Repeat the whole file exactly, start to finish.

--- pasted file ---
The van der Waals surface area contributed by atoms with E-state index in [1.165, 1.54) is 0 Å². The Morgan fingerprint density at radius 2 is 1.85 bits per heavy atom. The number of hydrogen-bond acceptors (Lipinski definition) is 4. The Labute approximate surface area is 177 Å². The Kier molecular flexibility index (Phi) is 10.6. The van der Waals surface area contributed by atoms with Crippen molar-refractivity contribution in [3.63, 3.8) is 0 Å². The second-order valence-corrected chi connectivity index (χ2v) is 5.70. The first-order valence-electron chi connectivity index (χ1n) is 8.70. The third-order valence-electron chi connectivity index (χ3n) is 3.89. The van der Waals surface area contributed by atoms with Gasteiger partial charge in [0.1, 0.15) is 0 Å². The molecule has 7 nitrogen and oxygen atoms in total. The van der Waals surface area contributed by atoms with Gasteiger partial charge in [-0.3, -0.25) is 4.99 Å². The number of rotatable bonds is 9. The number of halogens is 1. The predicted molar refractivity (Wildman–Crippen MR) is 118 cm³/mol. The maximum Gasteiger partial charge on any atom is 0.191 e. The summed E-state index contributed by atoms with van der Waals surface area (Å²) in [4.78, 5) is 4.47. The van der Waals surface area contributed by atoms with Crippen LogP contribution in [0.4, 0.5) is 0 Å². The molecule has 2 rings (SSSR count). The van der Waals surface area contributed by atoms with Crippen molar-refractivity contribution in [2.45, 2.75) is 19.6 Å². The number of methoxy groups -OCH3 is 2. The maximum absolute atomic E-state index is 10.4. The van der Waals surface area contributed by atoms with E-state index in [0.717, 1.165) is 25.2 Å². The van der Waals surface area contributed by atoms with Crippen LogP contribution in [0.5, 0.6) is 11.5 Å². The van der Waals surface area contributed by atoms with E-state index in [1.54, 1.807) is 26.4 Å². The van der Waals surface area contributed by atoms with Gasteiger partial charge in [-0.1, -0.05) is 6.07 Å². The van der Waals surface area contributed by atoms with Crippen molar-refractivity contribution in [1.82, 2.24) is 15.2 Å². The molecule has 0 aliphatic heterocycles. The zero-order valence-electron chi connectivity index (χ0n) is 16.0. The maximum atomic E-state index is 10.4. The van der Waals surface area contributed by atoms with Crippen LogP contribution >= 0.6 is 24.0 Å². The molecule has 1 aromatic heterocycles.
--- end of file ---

The van der Waals surface area contributed by atoms with E-state index in [1.165, 1.54) is 0 Å². The Morgan fingerprint density at radius 2 is 1.85 bits per heavy atom. The number of hydrogen-bond acceptors (Lipinski definition) is 4. The Labute approximate surface area is 177 Å². The Kier molecular flexibility index (Phi) is 10.6. The van der Waals surface area contributed by atoms with Crippen molar-refractivity contribution in [3.63, 3.8) is 0 Å². The second-order valence-corrected chi connectivity index (χ2v) is 5.70. The first-order valence-electron chi connectivity index (χ1n) is 8.70. The third-order valence-electron chi connectivity index (χ3n) is 3.89. The van der Waals surface area contributed by atoms with Gasteiger partial charge in [0.1, 0.15) is 0 Å². The molecule has 7 nitrogen and oxygen atoms in total. The van der Waals surface area contributed by atoms with Gasteiger partial charge in [-0.3, -0.25) is 4.99 Å². The number of rotatable bonds is 9. The number of halogens is 1. The predicted molar refractivity (Wildman–Crippen MR) is 118 cm³/mol. The maximum Gasteiger partial charge on any atom is 0.191 e. The summed E-state index contributed by atoms with van der Waals surface area (Å²) in [4.78, 5) is 4.47. The van der Waals surface area contributed by atoms with Crippen LogP contribution in [0.4, 0.5) is 0 Å². The molecule has 2 rings (SSSR count). The van der Waals surface area contributed by atoms with Crippen molar-refractivity contribution in [2.45, 2.75) is 19.6 Å². The number of methoxy groups -OCH3 is 2. The maximum absolute atomic E-state index is 10.4. The van der Waals surface area contributed by atoms with E-state index in [0.717, 1.165) is 25.2 Å². The van der Waals surface area contributed by atoms with Crippen LogP contribution in [0.5, 0.6) is 11.5 Å². The van der Waals surface area contributed by atoms with E-state index in [1.54, 1.807) is 26.4 Å². The van der Waals surface area contributed by atoms with Gasteiger partial charge in [-0.1, -0.05) is 6.07 Å². The van der Waals surface area contributed by atoms with Crippen molar-refractivity contribution in [1.82, 2.24) is 15.2 Å². The molecule has 0 aliphatic heterocycles. The zero-order valence-electron chi connectivity index (χ0n) is 16.0. The maximum atomic E-state index is 10.4. The van der Waals surface area contributed by atoms with Crippen LogP contribution >= 0.6 is 24.0 Å². The molecule has 1 aromatic heterocycles.